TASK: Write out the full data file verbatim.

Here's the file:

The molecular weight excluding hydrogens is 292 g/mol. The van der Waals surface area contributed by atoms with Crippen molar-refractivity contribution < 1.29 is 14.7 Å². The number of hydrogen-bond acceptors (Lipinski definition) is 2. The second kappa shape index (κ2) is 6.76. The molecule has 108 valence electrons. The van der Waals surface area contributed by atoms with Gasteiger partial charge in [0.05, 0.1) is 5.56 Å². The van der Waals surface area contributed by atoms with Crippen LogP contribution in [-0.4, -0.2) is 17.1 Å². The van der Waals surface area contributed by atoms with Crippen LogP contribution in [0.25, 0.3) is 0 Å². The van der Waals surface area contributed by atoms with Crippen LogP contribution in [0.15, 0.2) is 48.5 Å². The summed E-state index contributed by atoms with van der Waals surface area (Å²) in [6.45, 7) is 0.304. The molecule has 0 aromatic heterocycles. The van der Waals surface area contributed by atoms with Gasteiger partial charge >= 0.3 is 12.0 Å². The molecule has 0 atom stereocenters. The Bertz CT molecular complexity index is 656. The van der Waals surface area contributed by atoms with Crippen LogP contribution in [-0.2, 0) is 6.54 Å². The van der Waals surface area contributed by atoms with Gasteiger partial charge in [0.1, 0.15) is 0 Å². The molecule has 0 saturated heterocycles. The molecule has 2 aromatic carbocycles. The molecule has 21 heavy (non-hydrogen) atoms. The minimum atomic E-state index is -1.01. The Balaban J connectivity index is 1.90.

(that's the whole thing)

The molecular weight excluding hydrogens is 292 g/mol. The van der Waals surface area contributed by atoms with Crippen molar-refractivity contribution < 1.29 is 14.7 Å². The number of hydrogen-bond acceptors (Lipinski definition) is 2. The second kappa shape index (κ2) is 6.76. The molecule has 108 valence electrons. The van der Waals surface area contributed by atoms with Gasteiger partial charge in [0.05, 0.1) is 5.56 Å². The van der Waals surface area contributed by atoms with Crippen LogP contribution in [-0.4, -0.2) is 17.1 Å². The van der Waals surface area contributed by atoms with Crippen LogP contribution in [0.25, 0.3) is 0 Å². The van der Waals surface area contributed by atoms with Crippen LogP contribution in [0.15, 0.2) is 48.5 Å². The summed E-state index contributed by atoms with van der Waals surface area (Å²) in [6.45, 7) is 0.304. The molecule has 0 aromatic heterocycles. The van der Waals surface area contributed by atoms with Gasteiger partial charge >= 0.3 is 12.0 Å². The molecule has 0 atom stereocenters. The Bertz CT molecular complexity index is 656. The van der Waals surface area contributed by atoms with Crippen LogP contribution in [-0.2, 0) is 6.54 Å². The van der Waals surface area contributed by atoms with Gasteiger partial charge in [0.1, 0.15) is 0 Å². The molecule has 0 saturated heterocycles. The molecule has 2 aromatic carbocycles. The molecule has 21 heavy (non-hydrogen) atoms. The minimum atomic E-state index is -1.01. The Balaban J connectivity index is 1.90.